The digital twin is giving companies the ability to enable a fully digital enterprise and get their products to market faster than their competitors.
I recently spoke with two colleagues about how they see companies leveraging digital twin technology to overcome challenges and continuously innovate, as well as the ways different industries can learn from each other about using the digital twin to perfect their products and processes. Dave Riemer is the Vice President of Aerospace and Defense Strategy, as well as one of our Thought Leaders, and Dave Lauzun is the Vice President of Automotive and Transportation Strategy. Here’s what I learned.
How are aerospace, automotive companies responding to the digital twin?
The digital twin is an important part of innovation in any industry because it helps companies create a virtual representation of everything it needs to take something from an idea to a product. But a digital twin by itself isn’t enough to help you innovate, Riemer says.
When he discusses digital twin technology with aerospace companies, he emphasizes that the digital twin is able to tell you that something is happening, but not why. The digital thread is what helps you connect that information – and that’s the message he sees resonating most with companies.
“The thread ties that information together so it’s no longer separate islands of information,” he said. “This message is really resonating with customers, and that message is everywhere, too.”
This message also resonates with automotive companies. They’ve known about the importance of a representative digital twin for years, Lauzun said, but they’re realizing how much their digital twin technology must improve as they continue their work – particularly work on autonomous vehicles and electric vehicles, which he calls “the pinnacle of automotive innovation.”
With autonomous vehicles, for example, it’s impossible to test vehicle reliability using physical testing and imprecise analytical models because there’s an infinite number of combinations to test. Automakers need to include new factors, such as environmental conditions, other vehicles, pedestrians and traffic signs, as they test autonomous vehicles.
Lauzun said the increasing number of factors to test, as well as industry predictions that virtual testing will soon face a 10-fold or 100-fold increase, is forcing automakers to realize that traditional methods simply don’t cut it – and that their digital twins need a much higher level of fidelity.
“If you’re going to do much more virtual testing, it’s much more critical that your digital twin is as representative of the real vehicle and traffic conditions as possible.”
How will companies change how they leverage the digital twin in the future?
As Riemer has talked with aerospace companies about digital twin technology, the biggest change he’s seen is the level of commitment to create one. Many of the companies he’s met with are working to have a full digital twin implemented in their systems within the next five years, and if not, then well within the next decade.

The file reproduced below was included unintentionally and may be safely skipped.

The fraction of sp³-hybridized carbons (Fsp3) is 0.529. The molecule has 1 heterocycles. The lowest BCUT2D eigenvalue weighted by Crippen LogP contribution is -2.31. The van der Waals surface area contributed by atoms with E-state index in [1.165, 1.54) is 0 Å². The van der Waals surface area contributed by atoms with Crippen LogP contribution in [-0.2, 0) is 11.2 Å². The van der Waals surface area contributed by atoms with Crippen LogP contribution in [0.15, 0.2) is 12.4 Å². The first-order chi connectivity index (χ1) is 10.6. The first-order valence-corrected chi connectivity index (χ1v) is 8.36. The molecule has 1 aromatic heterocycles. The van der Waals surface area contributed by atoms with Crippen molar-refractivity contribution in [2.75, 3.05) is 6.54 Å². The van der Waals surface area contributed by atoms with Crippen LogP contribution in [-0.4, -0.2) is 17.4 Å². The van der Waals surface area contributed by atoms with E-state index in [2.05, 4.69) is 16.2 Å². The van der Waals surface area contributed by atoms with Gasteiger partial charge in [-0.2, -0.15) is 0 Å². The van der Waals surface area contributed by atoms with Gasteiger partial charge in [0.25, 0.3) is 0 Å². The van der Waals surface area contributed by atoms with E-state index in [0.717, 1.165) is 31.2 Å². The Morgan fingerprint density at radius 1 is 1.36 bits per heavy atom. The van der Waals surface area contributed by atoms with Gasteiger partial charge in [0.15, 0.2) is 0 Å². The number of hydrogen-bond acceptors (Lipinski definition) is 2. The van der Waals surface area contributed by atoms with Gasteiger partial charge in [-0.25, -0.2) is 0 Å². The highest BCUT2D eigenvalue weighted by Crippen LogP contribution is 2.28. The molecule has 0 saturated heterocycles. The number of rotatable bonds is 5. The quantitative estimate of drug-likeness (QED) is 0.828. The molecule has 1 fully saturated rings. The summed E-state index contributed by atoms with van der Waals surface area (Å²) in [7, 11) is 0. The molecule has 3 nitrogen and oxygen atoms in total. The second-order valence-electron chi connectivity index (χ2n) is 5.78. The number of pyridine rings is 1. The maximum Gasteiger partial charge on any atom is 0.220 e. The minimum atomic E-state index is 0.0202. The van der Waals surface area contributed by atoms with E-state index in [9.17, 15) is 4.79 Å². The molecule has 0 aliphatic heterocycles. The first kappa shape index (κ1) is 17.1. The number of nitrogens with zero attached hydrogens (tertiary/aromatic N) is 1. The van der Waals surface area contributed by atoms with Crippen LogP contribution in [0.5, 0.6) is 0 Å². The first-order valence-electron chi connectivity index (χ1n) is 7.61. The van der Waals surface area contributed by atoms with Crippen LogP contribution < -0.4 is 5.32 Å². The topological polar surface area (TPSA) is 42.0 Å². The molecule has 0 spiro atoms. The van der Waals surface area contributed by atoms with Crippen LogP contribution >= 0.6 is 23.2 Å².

“Initially, even a year ago, it was sort of an abstract concept,” he said. “Now it’s much more tangible and real. They understand what they need to do through a lot of what we’ve done as a company.”
Automotive companies need to continue making their models more representative of the many factors they need to test, but Lauzun says there still needs to be more fidelity in the digital twins they use.
These precise models are crucial as they work on innovations such as autonomous vehicles. Companies working on autonomous vehicles now use what Lauzun calls environmental digital twins – twins that represent roads, traffic signals, other cars and even people – to gather that information and teach those cars to make accurate, safe decisions.
The fidelity of these twins will be crucial as companies use the results of their analytical and virtual tests to make important decisions.
“They have to really understand if that vehicle will be able to swerve around that baby carriage in the road, for example,” he said. “They’ve never had to deal with that before.”
How is the digital twin increasing innovation and competition?
Innovation continues to be a competitive differentiator in the aerospace and automotive industries, and digital twin technology plays a major role in that innovation.
Companies currently innovating in the aerospace industry, for example, are at the forefront of that innovation because of how they’ve implemented the digital twin and the digital thread, Riemer said. He pointed to one company frequently making headlines for its innovation: SpaceX.
“What enables a company like SpaceX to develop a rocket for half the cost is their ability to, quite frankly, create processes that take advantage of the digital twin and the thread,” he said.
Aerospace companies have experienced plenty of headaches with the time and money it takes to fix problems later in a project. Riemer says many of these companies, including SpaceX, are realizing the value of leveraging the virtual world to fix problems and meet performance requirements before they ever build products.
But the industry is a competitive landscape, he added, and Siemens PLM continues to work with multiple companies to ensure innovation continues.
“We’re giving them the tools to develop cheaper rockets – maybe even cheaper than SpaceX.”